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The kind Pulitzer Prize-winning novelist Richard Ford (B.A., `66) was looking for when he left Mississippi in search of a school that resembled a factory floor.

“African-Americans, Hungarian refugees, Chinese students,” Ford recalled all these years later, “It was a great melting pot and I was right in the middle of it.”

True to that spirit, Izzo would recruit Klingons if he was convinced they could play. And work. He’s sent more than a dozen players to the NBA, but not one talented enough to name off the top of your head. He puts them through grueling practices _ in helmets and pads for rebounding drills _ and their early season schedule is usually the most brutal stretch of games any team sees before the tournament. That’s why no one wants a piece of the Spartans this time of year.

“If you lost a player to him in recruiting, you felt like you got outworked,” said Gene Keady, a longtime rival before retiring from Purdue. “If you lost a game to him, you felt like you got outcoached.”

Izzo won it all in 2000 and the Spartans’ six Final Four appearances between 1999-2010 were the most in college basketball. They also lost the 2009 title to North Carolina at cavernous Ford Field in Detroit, overmatched and down to fumes by the end. Going in, Izzo knew his team’s draw wouldn’t amount to more than a few extra tickets sold. But he paraded them around town and out at suburban shopping malls in the days before the game, like some kind of talisman the locals could rally around.

I sat next to him at a dinner two weeks later, honoring the gold medal-winning U.S. Olympic basketball team from Beijing. The unending procession to his seat made me dizzy. Everyone wanted a picture or a handshake, as if some of that grit would rub off on them. Izzo only managed two bites, but drained three glasses of wine. He leaned over at one point, laughing. “It’s fine. I’ll catch up on the rest soon.”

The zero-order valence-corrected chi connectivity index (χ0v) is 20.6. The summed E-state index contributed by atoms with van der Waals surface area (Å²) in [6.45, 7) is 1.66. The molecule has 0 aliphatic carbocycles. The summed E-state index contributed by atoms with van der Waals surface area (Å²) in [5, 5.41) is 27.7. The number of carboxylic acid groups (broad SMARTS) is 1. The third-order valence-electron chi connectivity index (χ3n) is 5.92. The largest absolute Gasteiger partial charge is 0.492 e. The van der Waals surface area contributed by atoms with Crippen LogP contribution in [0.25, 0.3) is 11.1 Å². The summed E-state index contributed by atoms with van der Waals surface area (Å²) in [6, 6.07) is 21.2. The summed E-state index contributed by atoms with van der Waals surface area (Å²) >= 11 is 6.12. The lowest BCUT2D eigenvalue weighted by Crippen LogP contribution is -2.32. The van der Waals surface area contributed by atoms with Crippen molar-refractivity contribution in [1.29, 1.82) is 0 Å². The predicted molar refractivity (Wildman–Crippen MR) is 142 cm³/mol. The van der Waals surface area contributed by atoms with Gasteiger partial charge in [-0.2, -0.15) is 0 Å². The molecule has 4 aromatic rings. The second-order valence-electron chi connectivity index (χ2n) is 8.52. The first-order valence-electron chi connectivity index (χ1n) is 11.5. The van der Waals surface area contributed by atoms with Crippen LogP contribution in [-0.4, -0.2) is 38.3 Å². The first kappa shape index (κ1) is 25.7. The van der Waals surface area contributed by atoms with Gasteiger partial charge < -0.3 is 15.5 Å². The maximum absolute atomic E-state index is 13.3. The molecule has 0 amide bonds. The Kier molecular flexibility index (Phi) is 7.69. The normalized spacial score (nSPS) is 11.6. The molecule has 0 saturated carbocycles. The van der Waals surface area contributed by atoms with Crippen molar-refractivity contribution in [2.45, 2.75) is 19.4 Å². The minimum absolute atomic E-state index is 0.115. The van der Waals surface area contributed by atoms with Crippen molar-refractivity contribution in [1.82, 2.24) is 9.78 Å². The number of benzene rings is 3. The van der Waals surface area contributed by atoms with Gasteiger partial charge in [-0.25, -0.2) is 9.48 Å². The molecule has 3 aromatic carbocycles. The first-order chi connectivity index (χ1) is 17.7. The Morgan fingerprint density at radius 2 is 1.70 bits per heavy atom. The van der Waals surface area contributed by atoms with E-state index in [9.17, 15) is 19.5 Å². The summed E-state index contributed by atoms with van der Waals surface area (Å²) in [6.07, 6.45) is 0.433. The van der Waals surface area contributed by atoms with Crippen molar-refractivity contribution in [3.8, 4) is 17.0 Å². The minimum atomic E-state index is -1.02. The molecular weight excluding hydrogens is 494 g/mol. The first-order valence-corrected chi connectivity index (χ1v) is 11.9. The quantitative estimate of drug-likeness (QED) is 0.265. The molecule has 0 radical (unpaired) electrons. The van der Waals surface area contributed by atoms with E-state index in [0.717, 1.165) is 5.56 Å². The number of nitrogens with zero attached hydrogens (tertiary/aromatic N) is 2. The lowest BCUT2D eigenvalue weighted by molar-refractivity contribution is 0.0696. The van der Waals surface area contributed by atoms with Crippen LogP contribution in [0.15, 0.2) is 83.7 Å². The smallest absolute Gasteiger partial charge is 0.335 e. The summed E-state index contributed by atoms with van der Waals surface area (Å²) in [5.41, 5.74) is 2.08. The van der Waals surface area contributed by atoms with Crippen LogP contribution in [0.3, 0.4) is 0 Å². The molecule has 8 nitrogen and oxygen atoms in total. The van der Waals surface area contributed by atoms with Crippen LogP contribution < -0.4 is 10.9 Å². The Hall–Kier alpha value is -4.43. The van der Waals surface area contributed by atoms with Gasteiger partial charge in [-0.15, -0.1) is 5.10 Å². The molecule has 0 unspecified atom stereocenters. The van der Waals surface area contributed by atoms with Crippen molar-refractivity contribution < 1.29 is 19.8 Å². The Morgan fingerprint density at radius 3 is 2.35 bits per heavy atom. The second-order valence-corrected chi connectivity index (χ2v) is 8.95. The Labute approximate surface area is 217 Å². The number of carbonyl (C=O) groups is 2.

Sure. Just like when his mentor, Jud Heathcote, handed off the job and said he’d started his book.

“I didn’t know you were writing one,” a friend said.

“I’m not,” Heathcote growled. “I’m hoping to read one.”



This should do wonders for your confidence: AP college basketball writer Jim O’Connell says one of the best things about picking games in the Sweet 16 is “there are only four you can get wrong each of the next two days.”

Syracuse-Wisconsin comes down to whether you prefer the top-seeded Orangemen’s 2-3 zone defense or No. 4 Wisconsin’s man-to-man, which led the nation this season by allowing only 52.9 points per game.

“First team to 60 wins,” O’Connell said. He likes Syracuse.

If nothing else, the Ohio State-Cincinnati nightcap means one less school from the Buckeye State left. Two of their last three meetings were in NCAA championship games, and the Bearcats won both. Unfortunately, those were in 1961 and 1962. Like those days, that streak is about to become history.

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